It is important to note that the studies mentioned thus far have all been acute or single-meal challenge studies. This may be limiting because postprandial oxidation rates following an acute meal may differ based on historical dietary fat consumption and prior body fat composition. A longer-term diet intervention that can influence metabolic changes or adaptations may more accurately define the differential effects of altering dietary FA composition( 3 ). Some longer-term diet studies comparing HF diets rich in MUFA v. SFA( 17 19 ) and PUFA v. SFA( 6 , 20 , 21 ) have been conducted with significant metabolic differences. However, research exploring the effects of longer-term HF diets rich in PUFA v. MUFA on metabolism is lacking. In our laboratory, we have recently shown that a diet high in PUFA resulted in greater fat oxidation after a SFA-rich meal compared with a control diet high in MUFA( 22 ).

Because of the inconsistent results of previous studies and the lack of research on longer-term ingestion of different types of unsaturated FA-rich diets, the purpose of this study was to compare the effect of a HF diet rich in MUFA v. PUFA on metabolism in normal-weight men. The primary outcome was to determine the effect of a 5-d diet intervention on fasting and postprandial substrate oxidation and DIT in our PUFA-rich v. MUFA-rich diets. On the basis of studies previously performed in our laboratory( 13 , 22 ), we hypothesised that the HF, PUFA-rich diet would lead to greater fasting and postprandial fat oxidation and DIT compared with the HF, MUFA-rich diet. Our secondary outcome was to evaluate the acute meal response, before the diet intervention, of consuming a HF meal rich in MUFA v. PUFA on metabolism. On the basis of previous findings, we hypothesised that there would be no differences in total fat oxidation and DIT following acute consumption of the PUFA-rich v. MUFA-rich HF meals.

Methods

Study design

This study was a single-blind, randomised cross-over design consisting of two different feeding trials. The study protocol included a baseline visit (RMR measured), followed by two outpatient feeding trials, and is outlined in Fig. 1. The feeding trials consisted of a 3-d lead-in diet, a pre-diet testing visit (visit 1), a 5-d feeding protocol (rich in either MUFA or PUFA) and a post-diet testing visit (visit 2). Before all visits, participants fasted for 8–12 h and avoided any vigorous exercise for 12 h. After the first trial, there was a 2- to 4-week washout period. Participants then completed trial 2. The only difference between the trials was the type of unsaturated fat provided in the HF diet during the 5-d feeding period. The HF diets were rich in either MUFA or PUFA. Participants were randomised to either receive the HF, PUFA-rich diet first or the HF, MUFA-rich diet first following their baseline visit using Research Randomizer (www.randomizor.org). This study was single-blinded, so the participants were not aware of which diet they were receiving first or second.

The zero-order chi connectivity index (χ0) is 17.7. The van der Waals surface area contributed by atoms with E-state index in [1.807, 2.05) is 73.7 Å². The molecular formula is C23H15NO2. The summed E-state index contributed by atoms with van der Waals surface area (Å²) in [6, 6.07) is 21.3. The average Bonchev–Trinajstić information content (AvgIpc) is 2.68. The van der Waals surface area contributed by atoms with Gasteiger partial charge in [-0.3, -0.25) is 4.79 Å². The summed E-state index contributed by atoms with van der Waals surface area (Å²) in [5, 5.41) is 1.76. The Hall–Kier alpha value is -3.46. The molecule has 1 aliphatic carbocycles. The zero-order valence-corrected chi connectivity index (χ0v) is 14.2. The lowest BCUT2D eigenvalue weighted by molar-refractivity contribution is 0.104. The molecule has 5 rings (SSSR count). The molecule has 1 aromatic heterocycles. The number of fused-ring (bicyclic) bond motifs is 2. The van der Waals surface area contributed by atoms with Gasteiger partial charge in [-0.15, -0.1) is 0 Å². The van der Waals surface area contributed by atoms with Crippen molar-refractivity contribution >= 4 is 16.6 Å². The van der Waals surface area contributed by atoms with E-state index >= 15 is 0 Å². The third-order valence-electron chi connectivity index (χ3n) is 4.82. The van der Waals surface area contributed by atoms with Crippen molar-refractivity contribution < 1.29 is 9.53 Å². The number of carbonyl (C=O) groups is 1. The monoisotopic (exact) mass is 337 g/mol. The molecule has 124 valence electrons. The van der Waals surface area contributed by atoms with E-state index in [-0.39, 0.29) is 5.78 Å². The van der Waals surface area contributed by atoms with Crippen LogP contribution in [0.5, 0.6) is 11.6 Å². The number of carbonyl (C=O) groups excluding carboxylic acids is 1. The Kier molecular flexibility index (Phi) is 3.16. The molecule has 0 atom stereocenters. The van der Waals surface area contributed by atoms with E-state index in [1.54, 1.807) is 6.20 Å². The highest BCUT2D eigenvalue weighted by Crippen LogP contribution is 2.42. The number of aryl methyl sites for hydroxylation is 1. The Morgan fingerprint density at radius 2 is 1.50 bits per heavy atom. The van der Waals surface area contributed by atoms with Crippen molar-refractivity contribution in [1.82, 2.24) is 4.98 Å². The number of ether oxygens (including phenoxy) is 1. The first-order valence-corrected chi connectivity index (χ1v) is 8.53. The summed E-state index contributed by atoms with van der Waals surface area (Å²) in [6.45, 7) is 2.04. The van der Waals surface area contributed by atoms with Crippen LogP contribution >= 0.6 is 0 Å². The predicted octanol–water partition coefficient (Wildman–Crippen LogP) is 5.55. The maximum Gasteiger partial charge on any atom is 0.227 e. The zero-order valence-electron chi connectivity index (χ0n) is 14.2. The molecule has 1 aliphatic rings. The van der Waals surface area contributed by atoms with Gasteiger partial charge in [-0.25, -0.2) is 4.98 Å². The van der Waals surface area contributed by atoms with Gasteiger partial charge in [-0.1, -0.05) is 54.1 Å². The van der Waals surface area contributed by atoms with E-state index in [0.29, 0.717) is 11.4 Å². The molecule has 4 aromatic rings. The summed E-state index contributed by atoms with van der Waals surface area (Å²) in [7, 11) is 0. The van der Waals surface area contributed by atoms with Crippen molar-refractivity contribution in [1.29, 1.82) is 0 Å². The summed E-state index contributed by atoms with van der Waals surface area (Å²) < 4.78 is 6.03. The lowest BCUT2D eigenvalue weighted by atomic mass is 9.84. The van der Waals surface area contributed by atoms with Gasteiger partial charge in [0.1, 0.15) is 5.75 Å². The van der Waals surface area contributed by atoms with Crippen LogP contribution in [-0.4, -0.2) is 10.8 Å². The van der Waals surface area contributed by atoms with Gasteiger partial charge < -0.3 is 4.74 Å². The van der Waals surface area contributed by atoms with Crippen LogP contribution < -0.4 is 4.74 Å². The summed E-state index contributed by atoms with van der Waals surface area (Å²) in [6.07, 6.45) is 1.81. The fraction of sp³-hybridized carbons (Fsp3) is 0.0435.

Fig. 1 Time course of study visits and measurements taken at each visit.

Participants

A total of fifteen healthy, normal-weight, sedentary adult men were recruited for the study. Inclusion criteria were men between the ages of 18 and 45 years, performing <3 h of structured exercise per week and normal-weight status based on a BMI between 18 and 24·9 kg/m2 or body composition analysis using dual X-ray absorptiometry (DXA™, Discovery A; Hologic Inc.), with a body fat percentage less than 24 % to qualify. The exclusion criteria included the following: weight loss or gain exceeding 5 % of body weight in the past 3 months; regular exercise>3 h/week; plans to lose weight or begin a weight-loss programme between initiation of the study and final testing; anyone who was vegan or vegetarian; medication use; chronic or metabolic disease, gastrointestinal disorder or history of medical or surgical events that could affect digestion or swallowing; any supplement use other than a daily multivitamin; blood or plasma donation within 20 d before initiation of study; or tobacco use. Subjects were recruited through flyers, campus emails and word of mouth. This study was conducted according to the guidelines laid down in the Declaration of Helsinki, and all procedures involving human subjects were approved by the Western Institutional Review Board and written informed consent was obtained before beginning study procedures.